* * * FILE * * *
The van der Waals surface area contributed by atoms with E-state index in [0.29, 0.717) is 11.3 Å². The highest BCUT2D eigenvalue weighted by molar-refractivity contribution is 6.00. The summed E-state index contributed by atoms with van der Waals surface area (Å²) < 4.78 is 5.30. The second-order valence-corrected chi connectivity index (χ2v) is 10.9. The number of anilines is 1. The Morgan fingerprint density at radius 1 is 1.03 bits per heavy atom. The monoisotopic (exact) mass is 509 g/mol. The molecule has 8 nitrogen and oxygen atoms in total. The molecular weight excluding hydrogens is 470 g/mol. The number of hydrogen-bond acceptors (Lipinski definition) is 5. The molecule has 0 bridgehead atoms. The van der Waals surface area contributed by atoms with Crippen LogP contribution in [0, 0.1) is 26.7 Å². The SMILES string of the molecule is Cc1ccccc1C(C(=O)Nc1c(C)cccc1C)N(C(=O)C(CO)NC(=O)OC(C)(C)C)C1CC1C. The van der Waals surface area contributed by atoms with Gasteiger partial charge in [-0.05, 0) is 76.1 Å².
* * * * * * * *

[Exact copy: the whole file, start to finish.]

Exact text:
The van der Waals surface area contributed by atoms with E-state index in [0.29, 0.717) is 11.3 Å². The highest BCUT2D eigenvalue weighted by molar-refractivity contribution is 6.00. The summed E-state index contributed by atoms with van der Waals surface area (Å²) < 4.78 is 5.30. The second-order valence-corrected chi connectivity index (χ2v) is 10.9. The number of anilines is 1. The Morgan fingerprint density at radius 1 is 1.03 bits per heavy atom. The monoisotopic (exact) mass is 509 g/mol. The molecule has 8 nitrogen and oxygen atoms in total. The molecular weight excluding hydrogens is 470 g/mol. The number of hydrogen-bond acceptors (Lipinski definition) is 5. The molecule has 0 bridgehead atoms. The van der Waals surface area contributed by atoms with Crippen LogP contribution in [0, 0.1) is 26.7 Å². The SMILES string of the molecule is Cc1ccccc1C(C(=O)Nc1c(C)cccc1C)N(C(=O)C(CO)NC(=O)OC(C)(C)C)C1CC1C. The van der Waals surface area contributed by atoms with Gasteiger partial charge in [-0.05, 0) is 76.1 Å².